Purpose: Randomized, controlled trials have not shown that the perioperative use of antilymphocyte antibodies (induction therapy) improves survival of cadaveric kidney allografts. This study combined individual patient-level data from published trials to examine the effect of induction therapy on allograft survival.
Data Sources: Randomized, controlled trials identified from MEDLINE.
Study Selection: Published trials that compared adult recipients of cadaveric renal allografts who did and did not receive antilymphocyte antibodies in the perioperative period were selected if individual patient-level data were available.
Data Extraction and Analysis: Individual patient-level data were collected for each of 628 study patients. Multi-variable Cox proportional-hazards regression was used to estimate the effect of induction therapy on allograft survival.
Results: The adjusted rate ratio for allograft failure with induction therapy compared with conventional therapy was 0.62 (95% CI, 0.43 to 0.90) (P = 0.012) over 2 years and 0.82 (CI, 0.62 to 1.09) (P = 0.17) over 5 years. The effect of induction therapy on allograft survival diminished over time; no benefit overall was seen after 2 years after transplantation (rate ratio, 1.13 [CI, 0.72 to 1.78]) (P > 0.02). Greater HLA-DR mismatch, delayed allograft function, diabetes mellitus in the recipient, African-American ethnicity of the recipient, and presensitization (panel-reactive antibody levels ≥ 20%) were significantly associated with allograft failure at 5 years. Among high-risk patients, only those who were presensitized benefited from induction therapy at 2 years (rate ratio, 0.12 [CI, 0.03 to 0.44]) (P = 0.001). Results were similar at 5 years.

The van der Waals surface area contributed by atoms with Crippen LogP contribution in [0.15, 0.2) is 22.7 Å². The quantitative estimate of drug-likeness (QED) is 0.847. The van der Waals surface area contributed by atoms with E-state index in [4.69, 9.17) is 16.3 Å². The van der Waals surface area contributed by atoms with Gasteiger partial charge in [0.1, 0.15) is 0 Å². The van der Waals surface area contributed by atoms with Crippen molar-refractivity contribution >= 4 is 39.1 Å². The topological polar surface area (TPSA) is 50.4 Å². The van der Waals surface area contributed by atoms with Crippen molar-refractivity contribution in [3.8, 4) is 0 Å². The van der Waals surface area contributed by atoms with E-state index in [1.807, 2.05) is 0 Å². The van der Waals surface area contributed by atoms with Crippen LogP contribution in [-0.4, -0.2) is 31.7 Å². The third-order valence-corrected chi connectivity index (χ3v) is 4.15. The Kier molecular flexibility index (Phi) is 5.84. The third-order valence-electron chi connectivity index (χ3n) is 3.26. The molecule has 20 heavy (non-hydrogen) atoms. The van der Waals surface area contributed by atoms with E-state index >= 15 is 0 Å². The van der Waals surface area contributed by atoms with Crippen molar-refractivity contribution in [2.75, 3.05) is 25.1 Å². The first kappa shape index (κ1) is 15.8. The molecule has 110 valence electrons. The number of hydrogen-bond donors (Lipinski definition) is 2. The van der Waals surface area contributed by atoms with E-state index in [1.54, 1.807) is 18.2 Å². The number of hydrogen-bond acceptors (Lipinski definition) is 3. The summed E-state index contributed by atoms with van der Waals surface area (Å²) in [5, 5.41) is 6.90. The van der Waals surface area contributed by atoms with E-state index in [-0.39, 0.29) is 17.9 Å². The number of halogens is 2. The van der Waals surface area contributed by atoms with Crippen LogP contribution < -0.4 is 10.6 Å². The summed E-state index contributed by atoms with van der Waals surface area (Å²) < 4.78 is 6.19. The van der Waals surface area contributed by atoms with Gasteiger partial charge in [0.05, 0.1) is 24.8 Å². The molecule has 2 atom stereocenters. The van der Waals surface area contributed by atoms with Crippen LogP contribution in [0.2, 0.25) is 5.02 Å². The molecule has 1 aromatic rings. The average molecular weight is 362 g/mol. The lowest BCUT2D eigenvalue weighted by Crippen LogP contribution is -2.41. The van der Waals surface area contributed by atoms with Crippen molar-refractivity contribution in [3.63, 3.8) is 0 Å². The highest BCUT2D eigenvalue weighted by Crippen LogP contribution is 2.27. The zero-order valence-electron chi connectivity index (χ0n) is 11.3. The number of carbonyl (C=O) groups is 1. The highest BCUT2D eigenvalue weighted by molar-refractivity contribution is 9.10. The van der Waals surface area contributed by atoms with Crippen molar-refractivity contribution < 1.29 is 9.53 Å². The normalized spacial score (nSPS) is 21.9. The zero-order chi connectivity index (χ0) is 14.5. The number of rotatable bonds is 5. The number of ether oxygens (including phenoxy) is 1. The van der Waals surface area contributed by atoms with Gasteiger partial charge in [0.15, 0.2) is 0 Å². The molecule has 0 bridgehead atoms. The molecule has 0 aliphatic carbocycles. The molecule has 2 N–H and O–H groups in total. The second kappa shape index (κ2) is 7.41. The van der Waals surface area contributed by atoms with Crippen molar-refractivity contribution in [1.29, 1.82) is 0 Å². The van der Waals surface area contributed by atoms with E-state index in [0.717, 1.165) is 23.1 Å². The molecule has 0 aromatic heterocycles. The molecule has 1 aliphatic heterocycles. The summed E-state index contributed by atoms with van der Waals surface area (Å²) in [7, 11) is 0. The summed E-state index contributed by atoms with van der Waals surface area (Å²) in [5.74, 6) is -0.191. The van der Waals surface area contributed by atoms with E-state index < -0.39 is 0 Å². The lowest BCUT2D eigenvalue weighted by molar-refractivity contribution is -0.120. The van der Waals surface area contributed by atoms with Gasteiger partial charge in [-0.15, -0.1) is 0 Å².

Conclusions: Using individual-level data, this study showed a benefit of induction therapy at 2 years, particularly among presensitized patients. Although the benefit of this therapy subsequently waned, presensitized patients continued to have benefit at 5 years.